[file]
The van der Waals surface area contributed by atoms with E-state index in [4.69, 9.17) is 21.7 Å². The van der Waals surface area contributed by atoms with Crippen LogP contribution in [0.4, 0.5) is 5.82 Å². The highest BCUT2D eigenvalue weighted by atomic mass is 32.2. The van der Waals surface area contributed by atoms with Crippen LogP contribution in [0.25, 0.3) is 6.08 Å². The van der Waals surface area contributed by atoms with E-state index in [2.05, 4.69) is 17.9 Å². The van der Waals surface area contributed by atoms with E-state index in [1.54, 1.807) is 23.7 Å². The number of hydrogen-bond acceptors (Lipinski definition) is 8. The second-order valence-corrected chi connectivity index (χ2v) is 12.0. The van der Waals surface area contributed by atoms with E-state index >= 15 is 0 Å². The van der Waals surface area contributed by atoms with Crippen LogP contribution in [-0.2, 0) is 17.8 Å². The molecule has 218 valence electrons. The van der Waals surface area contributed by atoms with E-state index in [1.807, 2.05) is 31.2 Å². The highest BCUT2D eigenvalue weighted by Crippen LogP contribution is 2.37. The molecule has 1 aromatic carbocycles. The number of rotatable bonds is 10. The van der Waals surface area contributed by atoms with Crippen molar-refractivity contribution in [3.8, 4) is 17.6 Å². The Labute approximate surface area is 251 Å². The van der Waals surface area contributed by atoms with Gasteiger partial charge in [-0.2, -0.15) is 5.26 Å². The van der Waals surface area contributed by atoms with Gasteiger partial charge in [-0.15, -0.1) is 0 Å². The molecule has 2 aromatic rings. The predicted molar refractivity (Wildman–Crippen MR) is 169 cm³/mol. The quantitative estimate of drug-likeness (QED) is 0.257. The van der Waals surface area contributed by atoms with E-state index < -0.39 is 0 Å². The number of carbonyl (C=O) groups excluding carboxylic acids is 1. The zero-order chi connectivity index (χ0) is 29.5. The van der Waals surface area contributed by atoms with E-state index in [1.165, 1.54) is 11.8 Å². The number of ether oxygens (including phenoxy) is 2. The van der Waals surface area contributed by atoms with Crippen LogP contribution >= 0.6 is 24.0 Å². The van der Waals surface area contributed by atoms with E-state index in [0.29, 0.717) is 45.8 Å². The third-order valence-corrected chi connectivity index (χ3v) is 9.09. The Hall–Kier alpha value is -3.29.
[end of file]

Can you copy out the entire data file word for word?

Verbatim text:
The van der Waals surface area contributed by atoms with E-state index in [4.69, 9.17) is 21.7 Å². The van der Waals surface area contributed by atoms with Crippen LogP contribution in [0.4, 0.5) is 5.82 Å². The highest BCUT2D eigenvalue weighted by atomic mass is 32.2. The van der Waals surface area contributed by atoms with Crippen LogP contribution in [0.25, 0.3) is 6.08 Å². The van der Waals surface area contributed by atoms with E-state index in [2.05, 4.69) is 17.9 Å². The van der Waals surface area contributed by atoms with E-state index in [1.54, 1.807) is 23.7 Å². The number of hydrogen-bond acceptors (Lipinski definition) is 8. The second-order valence-corrected chi connectivity index (χ2v) is 12.0. The van der Waals surface area contributed by atoms with E-state index >= 15 is 0 Å². The van der Waals surface area contributed by atoms with Crippen LogP contribution in [-0.2, 0) is 17.8 Å². The molecule has 218 valence electrons. The van der Waals surface area contributed by atoms with E-state index in [1.807, 2.05) is 31.2 Å². The highest BCUT2D eigenvalue weighted by Crippen LogP contribution is 2.37. The molecule has 1 aromatic carbocycles. The number of rotatable bonds is 10. The van der Waals surface area contributed by atoms with Crippen molar-refractivity contribution in [3.8, 4) is 17.6 Å². The Labute approximate surface area is 251 Å². The van der Waals surface area contributed by atoms with Gasteiger partial charge in [-0.2, -0.15) is 5.26 Å². The van der Waals surface area contributed by atoms with Gasteiger partial charge in [-0.15, -0.1) is 0 Å². The molecule has 2 aromatic rings. The predicted molar refractivity (Wildman–Crippen MR) is 169 cm³/mol. The quantitative estimate of drug-likeness (QED) is 0.257. The van der Waals surface area contributed by atoms with E-state index < -0.39 is 0 Å². The number of carbonyl (C=O) groups excluding carboxylic acids is 1. The zero-order chi connectivity index (χ0) is 29.5. The van der Waals surface area contributed by atoms with E-state index in [1.165, 1.54) is 11.8 Å². The number of ether oxygens (including phenoxy) is 2. The van der Waals surface area contributed by atoms with Crippen LogP contribution >= 0.6 is 24.0 Å². The van der Waals surface area contributed by atoms with E-state index in [0.29, 0.717) is 45.8 Å². The third-order valence-corrected chi connectivity index (χ3v) is 9.09. The Hall–Kier alpha value is -3.29.